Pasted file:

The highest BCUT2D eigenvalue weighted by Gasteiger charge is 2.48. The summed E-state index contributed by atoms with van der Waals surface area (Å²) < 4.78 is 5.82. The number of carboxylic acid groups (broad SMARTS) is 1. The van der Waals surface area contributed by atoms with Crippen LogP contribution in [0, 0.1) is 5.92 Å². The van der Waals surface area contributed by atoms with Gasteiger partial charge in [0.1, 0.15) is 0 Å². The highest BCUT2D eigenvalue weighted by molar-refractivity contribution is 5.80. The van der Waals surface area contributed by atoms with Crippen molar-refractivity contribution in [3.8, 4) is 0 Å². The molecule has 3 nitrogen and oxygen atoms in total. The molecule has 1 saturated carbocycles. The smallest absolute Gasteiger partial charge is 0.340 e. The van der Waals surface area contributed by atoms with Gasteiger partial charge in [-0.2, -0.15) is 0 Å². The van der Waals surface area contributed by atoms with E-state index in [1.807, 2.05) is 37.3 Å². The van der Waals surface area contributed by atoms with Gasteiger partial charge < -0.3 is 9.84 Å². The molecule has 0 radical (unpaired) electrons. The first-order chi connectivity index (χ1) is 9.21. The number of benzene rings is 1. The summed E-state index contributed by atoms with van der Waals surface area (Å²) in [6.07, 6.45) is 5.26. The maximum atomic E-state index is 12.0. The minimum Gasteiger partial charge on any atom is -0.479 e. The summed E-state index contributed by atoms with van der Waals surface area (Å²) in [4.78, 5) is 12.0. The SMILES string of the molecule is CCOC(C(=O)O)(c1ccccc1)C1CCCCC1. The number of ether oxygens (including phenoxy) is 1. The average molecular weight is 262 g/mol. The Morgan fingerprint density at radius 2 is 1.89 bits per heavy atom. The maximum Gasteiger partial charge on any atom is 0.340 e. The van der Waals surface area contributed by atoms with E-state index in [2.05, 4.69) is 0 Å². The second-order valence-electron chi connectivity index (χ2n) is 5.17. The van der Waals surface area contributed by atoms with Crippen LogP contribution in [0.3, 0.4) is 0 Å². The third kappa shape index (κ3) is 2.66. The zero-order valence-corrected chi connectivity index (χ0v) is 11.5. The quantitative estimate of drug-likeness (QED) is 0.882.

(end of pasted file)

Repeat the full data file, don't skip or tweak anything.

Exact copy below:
The highest BCUT2D eigenvalue weighted by Gasteiger charge is 2.48. The summed E-state index contributed by atoms with van der Waals surface area (Å²) < 4.78 is 5.82. The number of carboxylic acid groups (broad SMARTS) is 1. The van der Waals surface area contributed by atoms with Crippen LogP contribution in [0, 0.1) is 5.92 Å². The van der Waals surface area contributed by atoms with Gasteiger partial charge in [0.1, 0.15) is 0 Å². The highest BCUT2D eigenvalue weighted by molar-refractivity contribution is 5.80. The van der Waals surface area contributed by atoms with Crippen molar-refractivity contribution in [3.8, 4) is 0 Å². The molecule has 3 nitrogen and oxygen atoms in total. The molecule has 1 saturated carbocycles. The smallest absolute Gasteiger partial charge is 0.340 e. The van der Waals surface area contributed by atoms with Gasteiger partial charge in [-0.2, -0.15) is 0 Å². The van der Waals surface area contributed by atoms with E-state index in [1.807, 2.05) is 37.3 Å². The van der Waals surface area contributed by atoms with Gasteiger partial charge < -0.3 is 9.84 Å². The molecule has 0 radical (unpaired) electrons. The first-order chi connectivity index (χ1) is 9.21. The number of benzene rings is 1. The summed E-state index contributed by atoms with van der Waals surface area (Å²) in [6.07, 6.45) is 5.26. The maximum atomic E-state index is 12.0. The minimum Gasteiger partial charge on any atom is -0.479 e. The summed E-state index contributed by atoms with van der Waals surface area (Å²) in [4.78, 5) is 12.0. The SMILES string of the molecule is CCOC(C(=O)O)(c1ccccc1)C1CCCCC1. The number of ether oxygens (including phenoxy) is 1. The average molecular weight is 262 g/mol. The Morgan fingerprint density at radius 2 is 1.89 bits per heavy atom. The maximum Gasteiger partial charge on any atom is 0.340 e. The van der Waals surface area contributed by atoms with E-state index in [2.05, 4.69) is 0 Å². The second-order valence-electron chi connectivity index (χ2n) is 5.17. The van der Waals surface area contributed by atoms with Crippen LogP contribution in [0.3, 0.4) is 0 Å². The third kappa shape index (κ3) is 2.66. The zero-order valence-corrected chi connectivity index (χ0v) is 11.5. The quantitative estimate of drug-likeness (QED) is 0.882.